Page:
As soon as the holidays are over, we reach a point in the new year affectionately known as the "Winter Blahs." No fun holidays to plan for (unless you're REALLY into President's Day) and no fun stuff to do outdoors that doesn't involve 40 layers of thermal underwear (unless you live in Florida). It's the time of year when people start using a lot of work hours looking for somewhere, anywhere, to go that's warmer than where they currently are.
And the easiest somewhere for East Coasters/Midwesterners- other than one of one of these popular Florida beaches-- is usually the Caribbean Sea and its bevy of tropical paradises. White sand, turquoise water, jealous Facebook friends -- what more could you ask for? (International roaming charges be damned!) But which beaches will ensure you post the most envy-inducing pics on social media? These 14, of course -- the best beaches in the Caribbean.
Why it made our list:Thanks to the embargo (or not thanks, depending on how you look at it), Cuban resort towns boast the same fine white sand beaches and clear waters as other Caribbean destinations, but with fewer people and a more authentic feel. The best in Cuba is Varadero, where the 10-mile beach is lined with over 20 hotels that cost a fraction of what similar resorts on other islands would.
Bonus: Just off the beach is a chain of untouched keys with explorable caves; you can visit via a short boat ride.
Why it made our list: It's the beach where planes fly 10 feet above your head. Peace and quiet? No. An experience you won't get anywhere else in the world? Absolutely.
Bonus: The best time to enjoy the near-death experience of a 747/Airbus landing or taking off on top of you is at 2pm or 4pm, when those particular planes arrive and depart, respectively.
Credit: Flickr/Mike's Birds
Jost Van Dyke, BVI
Why it made our list: It's one of the 25 most beautiful beaches in the world to start with. But in the British Virgin Islands, it's also the beach with the easiest access to bars, restaurants, and other activities you'll want to engage in when lying on perfect white sand gets old.
Bonus:One of those bars is the Soggy Dollar where the Painkiller was invented.
Credit: Flickr/Karl Norling
Vieques, Puerto Rico
Why it made our list: It's hidden, remote (you've gotta hike through unmarked wilderness and cross a stream to get there), and, oh yeah, it's a freaking blank sand beach in the decidedly un-volcanic Caribbean.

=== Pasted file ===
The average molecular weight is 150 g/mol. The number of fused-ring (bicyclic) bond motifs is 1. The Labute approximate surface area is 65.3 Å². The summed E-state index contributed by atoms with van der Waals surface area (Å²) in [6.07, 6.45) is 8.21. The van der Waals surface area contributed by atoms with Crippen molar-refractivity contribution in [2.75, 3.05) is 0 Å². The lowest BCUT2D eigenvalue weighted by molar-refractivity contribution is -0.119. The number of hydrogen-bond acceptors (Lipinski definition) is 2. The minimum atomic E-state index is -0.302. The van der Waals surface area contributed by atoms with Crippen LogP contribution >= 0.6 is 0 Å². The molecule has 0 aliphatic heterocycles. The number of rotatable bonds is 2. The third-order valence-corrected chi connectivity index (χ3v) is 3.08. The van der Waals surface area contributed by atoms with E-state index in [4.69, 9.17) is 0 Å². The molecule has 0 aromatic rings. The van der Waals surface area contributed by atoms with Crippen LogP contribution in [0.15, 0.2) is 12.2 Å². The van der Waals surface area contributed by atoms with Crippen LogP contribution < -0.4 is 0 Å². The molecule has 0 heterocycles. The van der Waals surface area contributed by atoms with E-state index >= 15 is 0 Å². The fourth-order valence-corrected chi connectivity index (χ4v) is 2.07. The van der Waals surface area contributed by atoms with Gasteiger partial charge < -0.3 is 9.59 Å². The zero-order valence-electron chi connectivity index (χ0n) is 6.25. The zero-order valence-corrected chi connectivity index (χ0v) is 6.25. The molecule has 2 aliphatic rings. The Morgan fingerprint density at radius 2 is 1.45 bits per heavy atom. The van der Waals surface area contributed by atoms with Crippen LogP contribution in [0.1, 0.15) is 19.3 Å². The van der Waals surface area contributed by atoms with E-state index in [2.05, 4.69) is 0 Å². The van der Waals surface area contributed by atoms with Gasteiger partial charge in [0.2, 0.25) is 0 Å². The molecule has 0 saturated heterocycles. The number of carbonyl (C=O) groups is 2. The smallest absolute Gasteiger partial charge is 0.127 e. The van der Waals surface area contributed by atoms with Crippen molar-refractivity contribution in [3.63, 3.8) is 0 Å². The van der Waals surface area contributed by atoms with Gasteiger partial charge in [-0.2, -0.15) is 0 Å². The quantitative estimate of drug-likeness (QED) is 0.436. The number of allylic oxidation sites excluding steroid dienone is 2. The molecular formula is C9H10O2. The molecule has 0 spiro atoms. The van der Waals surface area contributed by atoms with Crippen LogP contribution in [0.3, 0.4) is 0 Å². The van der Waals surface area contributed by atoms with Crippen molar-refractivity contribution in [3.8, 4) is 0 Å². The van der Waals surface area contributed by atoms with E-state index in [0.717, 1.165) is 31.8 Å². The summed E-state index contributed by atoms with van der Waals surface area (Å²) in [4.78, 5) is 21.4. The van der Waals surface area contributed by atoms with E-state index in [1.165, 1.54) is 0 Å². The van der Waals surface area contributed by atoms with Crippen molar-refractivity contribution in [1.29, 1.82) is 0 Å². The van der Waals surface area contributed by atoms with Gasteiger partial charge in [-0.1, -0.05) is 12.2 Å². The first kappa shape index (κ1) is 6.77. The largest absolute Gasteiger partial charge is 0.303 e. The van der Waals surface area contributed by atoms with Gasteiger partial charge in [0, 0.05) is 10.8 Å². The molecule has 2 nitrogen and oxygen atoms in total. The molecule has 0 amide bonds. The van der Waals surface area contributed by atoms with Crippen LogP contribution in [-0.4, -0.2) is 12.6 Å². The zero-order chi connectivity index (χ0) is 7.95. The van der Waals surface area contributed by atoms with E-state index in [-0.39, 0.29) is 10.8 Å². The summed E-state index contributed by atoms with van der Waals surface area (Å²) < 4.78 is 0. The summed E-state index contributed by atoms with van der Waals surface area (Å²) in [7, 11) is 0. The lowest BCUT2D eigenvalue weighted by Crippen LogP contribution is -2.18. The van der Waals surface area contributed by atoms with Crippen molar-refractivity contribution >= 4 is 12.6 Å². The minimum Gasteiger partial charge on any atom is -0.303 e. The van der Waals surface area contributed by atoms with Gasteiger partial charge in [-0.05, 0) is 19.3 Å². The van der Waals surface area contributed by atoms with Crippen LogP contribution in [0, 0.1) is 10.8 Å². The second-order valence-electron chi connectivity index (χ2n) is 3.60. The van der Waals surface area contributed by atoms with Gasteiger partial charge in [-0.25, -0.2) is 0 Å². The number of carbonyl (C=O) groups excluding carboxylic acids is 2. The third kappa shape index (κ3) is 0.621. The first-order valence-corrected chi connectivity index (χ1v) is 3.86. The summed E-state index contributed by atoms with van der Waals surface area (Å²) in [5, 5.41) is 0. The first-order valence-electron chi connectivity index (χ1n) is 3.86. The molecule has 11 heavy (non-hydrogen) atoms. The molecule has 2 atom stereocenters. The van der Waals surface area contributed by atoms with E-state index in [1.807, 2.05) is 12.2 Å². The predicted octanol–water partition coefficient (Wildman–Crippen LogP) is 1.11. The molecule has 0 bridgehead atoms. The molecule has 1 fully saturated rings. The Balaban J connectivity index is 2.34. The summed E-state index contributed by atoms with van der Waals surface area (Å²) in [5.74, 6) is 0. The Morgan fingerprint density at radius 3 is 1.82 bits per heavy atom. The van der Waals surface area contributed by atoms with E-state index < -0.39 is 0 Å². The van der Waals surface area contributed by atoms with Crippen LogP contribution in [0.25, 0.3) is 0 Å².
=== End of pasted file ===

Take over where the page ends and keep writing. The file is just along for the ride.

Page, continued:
Bonus: The black sand is actually volcanic rock sediment that washes on shore when it rains. The stuff is so metallic it will stick to a refrigerator magnet.
Credit: Wikipedia by Chris Fitzpatrick
Why it made our list:It's about as close as you can get to stepping out of the jungle and on to the beach as you can get in the islands; dense tropical cliffs stretch right up to the sand and palm trees. Plus, the beach manages to strike a rare balance between keeping it local/authentic while still catering to tourists.
Bonus:Hit up Richard's Bake & Shark to try Trinidad and Tobago's national dish, the, well, bake and shark. Yep, it's deep-fried shark stuffed in deep-fried dough, and it's a totally good-for-you cultural experience.
St. Croix, USVI
Why it made our list: Not that St. Croix is exactly overcrowded and full of tourists, but if you REALLY want the "alone on a deserted island" experience this national preserve, 30 minutes by boat from the main island, has perfect beaches and a stunning view of St. Croix.
Bonus: It's one of the top snorkeling spots in America. If you're ambitious enough -- and the weather cooperates -- you can fish-gaze around the entire island.
Virgin Gorda, BVI
Why it made our list: The Baths is an entire landscape of giant, volcanically formed boulders that create dozens of grottoes and pools in which to play. A brief hike also leads to a completely private one, if you'd like to share an intimate moment.
Bonus: If giant boulders aren't your idea of a perfect beach, it's only a short (and pretty spectacular) hike through The Baths National Park to the beaches of Devil's Bay and Spring Bay; both of which are more the white-sand-and-blue-water variety.
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